Stress response roles in driving meiotic cellular remodeling
Through meiotic differentiation, in the absence of dynamic external stimuli, we have observed timed induction of prominent stress pathway factors . Many of these pathways include post-translational regulation, suggesting that these measurements underestimate their dynamic control. Nonetheless, the striking and stereotypical regulation of stress programs in meiosis suggests that while harsh exogenous treatment including heat and drugs may have enabled their discovery, categorization of such pathways as 'stress-responsive' may not reflect their sole or even major physiological role.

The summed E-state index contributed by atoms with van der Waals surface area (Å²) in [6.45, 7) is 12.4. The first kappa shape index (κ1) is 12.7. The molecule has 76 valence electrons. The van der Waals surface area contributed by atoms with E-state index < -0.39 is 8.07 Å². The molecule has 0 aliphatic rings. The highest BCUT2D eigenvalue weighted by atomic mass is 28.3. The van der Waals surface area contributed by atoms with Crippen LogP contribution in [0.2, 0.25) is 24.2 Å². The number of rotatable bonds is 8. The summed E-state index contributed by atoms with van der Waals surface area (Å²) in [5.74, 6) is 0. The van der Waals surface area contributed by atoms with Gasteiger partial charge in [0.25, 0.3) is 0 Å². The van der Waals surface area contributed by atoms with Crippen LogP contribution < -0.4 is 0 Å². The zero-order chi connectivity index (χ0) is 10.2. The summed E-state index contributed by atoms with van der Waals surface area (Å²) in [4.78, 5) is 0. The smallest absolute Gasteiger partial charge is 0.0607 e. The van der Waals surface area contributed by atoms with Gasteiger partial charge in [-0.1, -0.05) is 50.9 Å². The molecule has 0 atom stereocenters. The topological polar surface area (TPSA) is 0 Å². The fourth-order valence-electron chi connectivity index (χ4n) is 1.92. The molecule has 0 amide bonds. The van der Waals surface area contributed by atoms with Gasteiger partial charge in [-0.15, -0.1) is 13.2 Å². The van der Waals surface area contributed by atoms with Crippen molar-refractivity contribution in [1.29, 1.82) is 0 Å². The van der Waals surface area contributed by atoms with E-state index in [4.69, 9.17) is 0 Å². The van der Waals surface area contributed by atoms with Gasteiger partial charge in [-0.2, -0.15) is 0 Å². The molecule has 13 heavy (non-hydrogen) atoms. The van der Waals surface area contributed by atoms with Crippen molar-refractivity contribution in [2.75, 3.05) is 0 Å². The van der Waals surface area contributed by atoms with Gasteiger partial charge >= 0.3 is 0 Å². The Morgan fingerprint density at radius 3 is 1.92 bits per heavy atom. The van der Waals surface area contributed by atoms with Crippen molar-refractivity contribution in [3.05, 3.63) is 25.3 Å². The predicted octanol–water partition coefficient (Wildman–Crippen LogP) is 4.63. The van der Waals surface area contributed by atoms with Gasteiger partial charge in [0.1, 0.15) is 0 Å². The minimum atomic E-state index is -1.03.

The DNA damage response is a case in which a conserved and dedicated role in meiotic differentiation is clear. In fact, studies of meiotic recombination have revealed general principles of DNA repair. We propose that this case reflects a broad theme. For instance, while central components of the Unfolded Protein Response (UPR) are conserved from yeast to human,they are dispensable for growth in yeast. Thus, study of the yeast UPR has relied on non-physiological experimentation, including the use of inhibitors of ER (endoplasmic reticulum) folding such as dithiothreitol (DTT). Drug-based studies have yielded significant insight into UPR function, but meiotic UPR induction provides the first physiological yeast model of timed induction akin to that seen in differentiating mammalian cells. This allows us access to previously inaccessible questions about natural UPR signaling, while also allowing an opportunity to learn about the role of ER remodeling in meiosis.